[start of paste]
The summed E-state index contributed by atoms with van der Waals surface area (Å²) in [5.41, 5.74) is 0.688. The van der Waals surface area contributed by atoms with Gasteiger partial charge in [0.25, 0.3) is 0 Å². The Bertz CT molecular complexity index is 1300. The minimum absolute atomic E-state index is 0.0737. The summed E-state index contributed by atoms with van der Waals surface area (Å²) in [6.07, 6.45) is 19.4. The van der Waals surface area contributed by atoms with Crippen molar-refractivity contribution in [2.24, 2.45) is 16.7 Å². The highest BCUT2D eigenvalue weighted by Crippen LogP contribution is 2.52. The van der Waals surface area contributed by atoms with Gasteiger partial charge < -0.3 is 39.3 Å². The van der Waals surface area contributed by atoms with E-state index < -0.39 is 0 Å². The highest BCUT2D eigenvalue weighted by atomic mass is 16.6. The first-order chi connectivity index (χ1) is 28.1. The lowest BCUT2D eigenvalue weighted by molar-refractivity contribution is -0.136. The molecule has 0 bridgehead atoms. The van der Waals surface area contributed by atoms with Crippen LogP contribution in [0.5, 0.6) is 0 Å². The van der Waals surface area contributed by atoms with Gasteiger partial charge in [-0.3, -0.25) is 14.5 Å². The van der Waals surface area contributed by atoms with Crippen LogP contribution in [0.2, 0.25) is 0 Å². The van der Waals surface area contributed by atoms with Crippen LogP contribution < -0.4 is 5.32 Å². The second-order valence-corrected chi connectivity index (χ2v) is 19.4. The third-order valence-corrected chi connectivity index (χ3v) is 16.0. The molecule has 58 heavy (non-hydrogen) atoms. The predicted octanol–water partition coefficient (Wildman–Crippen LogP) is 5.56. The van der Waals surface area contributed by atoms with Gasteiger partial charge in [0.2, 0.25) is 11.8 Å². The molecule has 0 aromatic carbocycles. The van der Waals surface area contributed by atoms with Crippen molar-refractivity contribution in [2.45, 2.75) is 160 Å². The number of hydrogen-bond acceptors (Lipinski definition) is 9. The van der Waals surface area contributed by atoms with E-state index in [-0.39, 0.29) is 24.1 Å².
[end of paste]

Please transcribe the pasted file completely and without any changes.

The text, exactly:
The summed E-state index contributed by atoms with van der Waals surface area (Å²) in [5.41, 5.74) is 0.688. The van der Waals surface area contributed by atoms with Gasteiger partial charge in [0.25, 0.3) is 0 Å². The Bertz CT molecular complexity index is 1300. The minimum absolute atomic E-state index is 0.0737. The summed E-state index contributed by atoms with van der Waals surface area (Å²) in [6.07, 6.45) is 19.4. The van der Waals surface area contributed by atoms with Crippen molar-refractivity contribution in [2.24, 2.45) is 16.7 Å². The highest BCUT2D eigenvalue weighted by Crippen LogP contribution is 2.52. The van der Waals surface area contributed by atoms with Gasteiger partial charge < -0.3 is 39.3 Å². The van der Waals surface area contributed by atoms with E-state index < -0.39 is 0 Å². The highest BCUT2D eigenvalue weighted by atomic mass is 16.6. The first-order chi connectivity index (χ1) is 28.1. The lowest BCUT2D eigenvalue weighted by molar-refractivity contribution is -0.136. The molecule has 0 bridgehead atoms. The van der Waals surface area contributed by atoms with Crippen LogP contribution in [0.5, 0.6) is 0 Å². The van der Waals surface area contributed by atoms with Gasteiger partial charge in [-0.3, -0.25) is 14.5 Å². The van der Waals surface area contributed by atoms with Crippen LogP contribution in [0.2, 0.25) is 0 Å². The van der Waals surface area contributed by atoms with Crippen LogP contribution < -0.4 is 5.32 Å². The second-order valence-corrected chi connectivity index (χ2v) is 19.4. The third-order valence-corrected chi connectivity index (χ3v) is 16.0. The molecule has 58 heavy (non-hydrogen) atoms. The predicted octanol–water partition coefficient (Wildman–Crippen LogP) is 5.56. The van der Waals surface area contributed by atoms with Gasteiger partial charge in [0.2, 0.25) is 11.8 Å². The molecule has 0 aromatic carbocycles. The van der Waals surface area contributed by atoms with Crippen molar-refractivity contribution in [2.45, 2.75) is 160 Å². The number of hydrogen-bond acceptors (Lipinski definition) is 9. The van der Waals surface area contributed by atoms with E-state index in [-0.39, 0.29) is 24.1 Å².